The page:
Mark Watney is a botanist. A brilliant, cocky, self possessed botanist who is entirely alone on an alien planet. Now mind you, that wasn't always the plan. Watney is one of six astronauts sent by NASA to explore the barren surface of Mars as part of the Ares III mission. But when a fierce, unannounced storm overtakes the crew, Watney is presumed dead and the others are forced to return to the friendly confines of space without him. We quickly discover that Watney has survived, albeit bloody and battered, but the outlook is grim. With a four year wait before another manned crew can reach the red planet, and rations nowhere near bountiful enough to sustain him for that long, Mark has only one choice....to "science the sh*t out of this."
A solitary botanist confined to a planet of dirt with almost no chance of survival sounds quite mundane, but somehow The Martian manages to be one of the funniest movies of the year. Anchored by Matt Damon's tour de force performance, the amount of times that our theater burst into laughter was absolutely unprecedented for the premise of the movie that we were watching. This is what will separate The Martian from the other sci-fi movies in the long run. Where others may dwell on the bleakness and severity of space, The Martian manages to keep things light as often as possible without losing the gravity of the circumstances. It's an incredibly difficult balance to strike, but The Martian executes it so perfectly that you'll find yourself wishing more movies of this nature would take a page out of its book, literally.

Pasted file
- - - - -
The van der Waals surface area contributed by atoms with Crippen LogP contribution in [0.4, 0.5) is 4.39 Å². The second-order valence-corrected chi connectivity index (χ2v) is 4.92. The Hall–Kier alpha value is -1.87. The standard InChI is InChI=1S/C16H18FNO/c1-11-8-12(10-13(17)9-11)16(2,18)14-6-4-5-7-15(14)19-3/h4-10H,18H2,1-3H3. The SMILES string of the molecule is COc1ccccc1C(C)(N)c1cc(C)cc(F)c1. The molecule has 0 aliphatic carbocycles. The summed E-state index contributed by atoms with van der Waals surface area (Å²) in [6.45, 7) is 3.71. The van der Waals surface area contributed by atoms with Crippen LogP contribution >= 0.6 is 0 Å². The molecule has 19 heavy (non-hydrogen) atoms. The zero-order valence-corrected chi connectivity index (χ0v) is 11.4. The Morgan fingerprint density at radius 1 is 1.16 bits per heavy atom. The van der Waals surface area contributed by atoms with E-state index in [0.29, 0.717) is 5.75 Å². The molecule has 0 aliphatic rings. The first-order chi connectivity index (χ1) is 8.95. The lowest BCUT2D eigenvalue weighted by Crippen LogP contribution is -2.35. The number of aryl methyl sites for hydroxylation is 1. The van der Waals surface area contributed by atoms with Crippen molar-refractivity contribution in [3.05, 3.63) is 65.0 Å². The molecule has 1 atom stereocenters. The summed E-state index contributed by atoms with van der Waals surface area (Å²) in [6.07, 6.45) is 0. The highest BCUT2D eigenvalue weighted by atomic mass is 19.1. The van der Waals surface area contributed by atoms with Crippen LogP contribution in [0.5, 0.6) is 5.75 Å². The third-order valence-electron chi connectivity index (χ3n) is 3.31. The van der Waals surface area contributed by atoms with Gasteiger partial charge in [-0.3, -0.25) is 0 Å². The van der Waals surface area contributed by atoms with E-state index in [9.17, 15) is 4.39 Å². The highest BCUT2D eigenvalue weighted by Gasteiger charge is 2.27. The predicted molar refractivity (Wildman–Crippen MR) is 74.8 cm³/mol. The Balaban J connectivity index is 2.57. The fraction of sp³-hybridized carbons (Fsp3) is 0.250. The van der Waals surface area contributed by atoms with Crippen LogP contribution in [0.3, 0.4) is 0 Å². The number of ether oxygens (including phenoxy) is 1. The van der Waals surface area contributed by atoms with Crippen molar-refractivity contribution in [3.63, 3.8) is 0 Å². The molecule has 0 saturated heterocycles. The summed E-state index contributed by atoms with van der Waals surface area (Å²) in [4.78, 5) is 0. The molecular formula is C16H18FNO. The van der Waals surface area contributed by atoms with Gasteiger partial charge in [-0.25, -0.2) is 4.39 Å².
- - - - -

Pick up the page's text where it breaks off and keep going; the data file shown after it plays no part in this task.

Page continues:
Ridley Scott proves once again that no one, and I mean no one, does science fiction quite like him. The red planet is surprisingly beautiful, with pastel vistas and swirling clouds a constant backdrop to our solitary astronaut. One of the strongest ensemble casts in years is given an impeccable script and sure-handed direction, and the result is that not a single scene feels pointless, stretched, or dull. The Martian clocks in at over two hours but it never drags along; in fact I found myself wishing it had been a bit longer just so we could see more of Matt Damon's stellar performance. Sitting on a shelf alongside Alien, Blade Runner, and Prometheus, The Martian affirms Ridley Scott as nothing less than the greatest science fiction director of our time.
Now there is usually a point in a review where I talk about the flaws of a film. Perhaps the scenes that were good but not great, or jokes that missed the mark, maybe some visuals that seemed rush, or an actor that didn't fit the bill. But you will find no such paragraph in these parts as, in my mind, it simply does not exist. This is something that I will not say often, if ever, but The Martian is a truly perfect science fiction film that sets a new precedent in the genre. Yes, it is that good.
Everyone involved in The Martian is at the top of their game. Although Matt Damon gives a truly Oscar worthy performance, the remainder of the cast effortlessly keeps us invested even when Watney is not on screen. Jessica Chastain and Chiwetel Ejiofor are particularly wonderful, and Donald Glover makes an impactful, although far too brief appearance. The cinematography is breathtaking, the humor is sharp and poignant, the action is harrowing, and the direction is masterful. There really is nothing more to say about it, The Martian is one of the greatest science fiction films in history.
My Rating: A+